January 10, 2011

Review – Z.H.P.: Unlosing Ranger Vs. Darkdeath Evilman

Review ZHP Unlosing Ranger vs DarkDeath Evilman
Would it shock you to learn that Z.H.P.: Unlosing Ranger Vs. Darkdeath Evilman was one of the best games I played in 2010? It certainly was the game with the longest, most esoteric title that anyone played in 2010. Beyond the hokey moniker however, there hides a roguelike tactical RPG that is wholly fresh, inventive, and surprisingly accessible.

Z.H.P. is a strange game, to say the least – though I use the term ‘strange’ as both a term of endearment and for descriptive purposes – the pre-title sequence warns you right off the top that the game only contains one battle, but that it’s awesomely epic. This had my interest piqued well before the title sequence and opening story portions fully introduced me to the breadth of Z.H.P.’s overt strangeness.

The opening story is told through Television news updates and eye witness accounts, global attention fixed on the scene of an epic battle that is about to take place between the supreme hero and his arch-villain nemesis. Running late to the epic showdown is our hero however, the Unlosing Ranger, and unfortunately for the well being of all mankind he is unceremoniously hit by a car and killed along the way. With his last breathe he bequeaths the Unlosing Ranger mantle to you, the accident’s sole witness.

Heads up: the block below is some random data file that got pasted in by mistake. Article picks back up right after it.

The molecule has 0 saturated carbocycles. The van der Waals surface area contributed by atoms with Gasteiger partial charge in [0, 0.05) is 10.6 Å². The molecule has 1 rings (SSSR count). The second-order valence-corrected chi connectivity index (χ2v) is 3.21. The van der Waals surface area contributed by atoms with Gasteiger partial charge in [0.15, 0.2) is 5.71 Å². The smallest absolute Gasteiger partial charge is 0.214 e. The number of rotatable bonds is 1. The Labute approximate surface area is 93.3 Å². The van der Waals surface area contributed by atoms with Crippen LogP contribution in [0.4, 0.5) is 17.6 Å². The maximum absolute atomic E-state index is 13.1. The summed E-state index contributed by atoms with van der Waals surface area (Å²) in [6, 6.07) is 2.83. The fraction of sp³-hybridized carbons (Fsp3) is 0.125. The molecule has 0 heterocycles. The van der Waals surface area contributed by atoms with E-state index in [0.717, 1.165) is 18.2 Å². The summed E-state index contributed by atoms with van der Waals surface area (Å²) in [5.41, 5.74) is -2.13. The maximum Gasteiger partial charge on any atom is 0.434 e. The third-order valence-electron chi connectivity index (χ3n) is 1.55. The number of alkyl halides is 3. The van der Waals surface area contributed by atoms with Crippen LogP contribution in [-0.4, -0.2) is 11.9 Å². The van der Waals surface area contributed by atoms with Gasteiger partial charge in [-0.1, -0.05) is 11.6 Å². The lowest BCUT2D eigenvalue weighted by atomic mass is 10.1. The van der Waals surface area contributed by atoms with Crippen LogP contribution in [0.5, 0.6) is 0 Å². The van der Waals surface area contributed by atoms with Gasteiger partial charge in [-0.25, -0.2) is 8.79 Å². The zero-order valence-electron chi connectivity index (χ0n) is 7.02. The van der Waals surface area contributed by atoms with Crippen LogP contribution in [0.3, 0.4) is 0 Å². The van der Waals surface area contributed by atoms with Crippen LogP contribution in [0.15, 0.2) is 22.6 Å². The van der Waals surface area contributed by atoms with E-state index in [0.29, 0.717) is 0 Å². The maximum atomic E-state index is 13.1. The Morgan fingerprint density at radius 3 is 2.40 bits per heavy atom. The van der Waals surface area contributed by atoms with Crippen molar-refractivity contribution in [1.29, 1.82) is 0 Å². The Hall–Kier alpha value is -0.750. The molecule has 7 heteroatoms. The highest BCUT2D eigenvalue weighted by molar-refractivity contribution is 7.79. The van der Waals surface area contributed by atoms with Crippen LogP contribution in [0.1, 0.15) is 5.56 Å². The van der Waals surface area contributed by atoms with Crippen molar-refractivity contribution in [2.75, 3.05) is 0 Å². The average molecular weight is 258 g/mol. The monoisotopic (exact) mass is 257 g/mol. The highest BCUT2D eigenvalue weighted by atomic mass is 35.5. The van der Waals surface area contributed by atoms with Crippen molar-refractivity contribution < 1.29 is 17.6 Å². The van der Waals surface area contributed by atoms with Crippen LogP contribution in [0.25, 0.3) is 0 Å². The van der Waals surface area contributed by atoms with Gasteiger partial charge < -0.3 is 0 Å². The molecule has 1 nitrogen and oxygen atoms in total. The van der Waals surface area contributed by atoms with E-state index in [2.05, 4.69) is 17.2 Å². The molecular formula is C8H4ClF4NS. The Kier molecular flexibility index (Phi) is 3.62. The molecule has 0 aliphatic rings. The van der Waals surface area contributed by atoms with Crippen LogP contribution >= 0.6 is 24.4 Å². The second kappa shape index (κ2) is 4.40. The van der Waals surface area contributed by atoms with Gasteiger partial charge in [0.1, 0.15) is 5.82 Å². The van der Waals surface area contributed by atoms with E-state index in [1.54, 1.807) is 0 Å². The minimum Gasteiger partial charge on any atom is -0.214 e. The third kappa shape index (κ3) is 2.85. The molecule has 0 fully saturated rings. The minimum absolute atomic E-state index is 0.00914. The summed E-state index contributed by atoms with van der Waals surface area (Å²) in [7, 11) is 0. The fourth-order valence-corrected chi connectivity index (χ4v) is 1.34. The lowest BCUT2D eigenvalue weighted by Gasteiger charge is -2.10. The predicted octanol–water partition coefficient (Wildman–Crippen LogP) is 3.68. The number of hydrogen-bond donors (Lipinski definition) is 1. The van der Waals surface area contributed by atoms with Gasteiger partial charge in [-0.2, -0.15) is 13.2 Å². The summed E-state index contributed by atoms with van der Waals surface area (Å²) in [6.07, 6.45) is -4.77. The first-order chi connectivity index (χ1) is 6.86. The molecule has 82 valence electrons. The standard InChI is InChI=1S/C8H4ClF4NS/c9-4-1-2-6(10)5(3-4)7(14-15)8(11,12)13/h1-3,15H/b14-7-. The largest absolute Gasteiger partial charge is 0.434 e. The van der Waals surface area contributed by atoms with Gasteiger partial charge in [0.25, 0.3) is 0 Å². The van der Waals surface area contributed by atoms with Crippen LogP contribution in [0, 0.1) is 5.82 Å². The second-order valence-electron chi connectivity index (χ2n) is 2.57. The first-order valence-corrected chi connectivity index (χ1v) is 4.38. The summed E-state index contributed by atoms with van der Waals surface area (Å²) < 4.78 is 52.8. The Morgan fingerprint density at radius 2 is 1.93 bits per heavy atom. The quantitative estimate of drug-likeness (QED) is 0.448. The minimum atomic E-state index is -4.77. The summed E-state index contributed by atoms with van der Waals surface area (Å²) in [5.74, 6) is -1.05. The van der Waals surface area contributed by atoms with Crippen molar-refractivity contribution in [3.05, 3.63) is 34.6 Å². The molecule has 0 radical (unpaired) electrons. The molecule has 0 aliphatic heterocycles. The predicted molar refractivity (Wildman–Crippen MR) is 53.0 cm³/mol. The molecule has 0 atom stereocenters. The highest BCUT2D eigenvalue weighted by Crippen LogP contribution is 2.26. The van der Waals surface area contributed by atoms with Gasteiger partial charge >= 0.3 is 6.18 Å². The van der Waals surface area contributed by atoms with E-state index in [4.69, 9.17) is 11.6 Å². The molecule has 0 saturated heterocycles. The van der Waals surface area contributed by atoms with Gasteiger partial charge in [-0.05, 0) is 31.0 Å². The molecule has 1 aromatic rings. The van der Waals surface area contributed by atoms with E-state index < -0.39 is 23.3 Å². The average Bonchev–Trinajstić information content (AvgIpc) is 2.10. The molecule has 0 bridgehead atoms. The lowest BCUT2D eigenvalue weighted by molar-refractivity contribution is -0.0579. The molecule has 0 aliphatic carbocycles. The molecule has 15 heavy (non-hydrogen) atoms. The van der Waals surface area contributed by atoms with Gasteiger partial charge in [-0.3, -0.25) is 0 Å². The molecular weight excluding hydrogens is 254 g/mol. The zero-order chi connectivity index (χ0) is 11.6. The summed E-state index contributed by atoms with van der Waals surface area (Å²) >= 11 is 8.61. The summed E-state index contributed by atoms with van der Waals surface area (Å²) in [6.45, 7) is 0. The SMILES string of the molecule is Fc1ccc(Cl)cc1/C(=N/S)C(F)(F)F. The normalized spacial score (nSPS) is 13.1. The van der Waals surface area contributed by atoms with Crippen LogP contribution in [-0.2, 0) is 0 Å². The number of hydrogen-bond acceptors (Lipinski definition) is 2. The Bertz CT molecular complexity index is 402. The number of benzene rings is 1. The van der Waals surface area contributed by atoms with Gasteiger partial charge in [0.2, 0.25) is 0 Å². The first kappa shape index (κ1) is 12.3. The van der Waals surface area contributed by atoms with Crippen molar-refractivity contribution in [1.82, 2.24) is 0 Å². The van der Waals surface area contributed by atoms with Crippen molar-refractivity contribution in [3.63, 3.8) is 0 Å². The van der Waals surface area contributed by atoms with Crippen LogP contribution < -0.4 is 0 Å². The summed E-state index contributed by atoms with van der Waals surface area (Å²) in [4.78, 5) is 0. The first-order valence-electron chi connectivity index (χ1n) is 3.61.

Taking up the challenge thrust upon you, you set out for your date with destiny – the final showdown against Darkdeath Evilman, wherein you are instantly killed and sent to a realm known as Bizzarro Earth.

It seems that Bizzarro Earth serves as a kind of limbo between death and the real Earth. There is an alternate person in Bizzarro Earth for every person on real Earth. Upon arriving, you are introduced to Pirohiko Ichimon ji, the departed soul of the recently deceased Unlosing Ranger.

With the previous Ranger’s constant encouragement, and the constant negative reinforcement of a girl named Etranger, you are driven to strengthen yourself in order to return to that fateful final battle and end Darkdeath Evilman’s reign of terror.

The name of the game is dungeon crawling. Guided by Etranger and Pirohiko, you trudge through various randomly generated, multi-floored worlds. Each has the end goal of not only building your stats in preparation for your final shot at Darkdeath Evilman, but also carries the added challenge of altering the fate of an individual in the Bizzarro realm, there by helping them in the real world.

The combat is akin to a hyper-simplified variation on typical turn-based strategy RPGs. You are able to move and attack freely, foregoing the use of traditional menu commands. This gives the game a faster pace, and an almost Zelda-esque feel. The flipside to this simplified battle system is that for every action you take, much like any other strategy RPG, you must be acutely aware that each opponent you have on screen gets an equal number of actions. This gives the game a “cat and mouse” quality, where you need to carefully plan out which enemies to engage and in what order, or risk becoming trapped by multiple baddies.

Successfully clearing the isometric grid-based dungeons isn’t a walk in the park, either. This is a game that demands you grind – becoming strong enough to survive entire dungeons is key.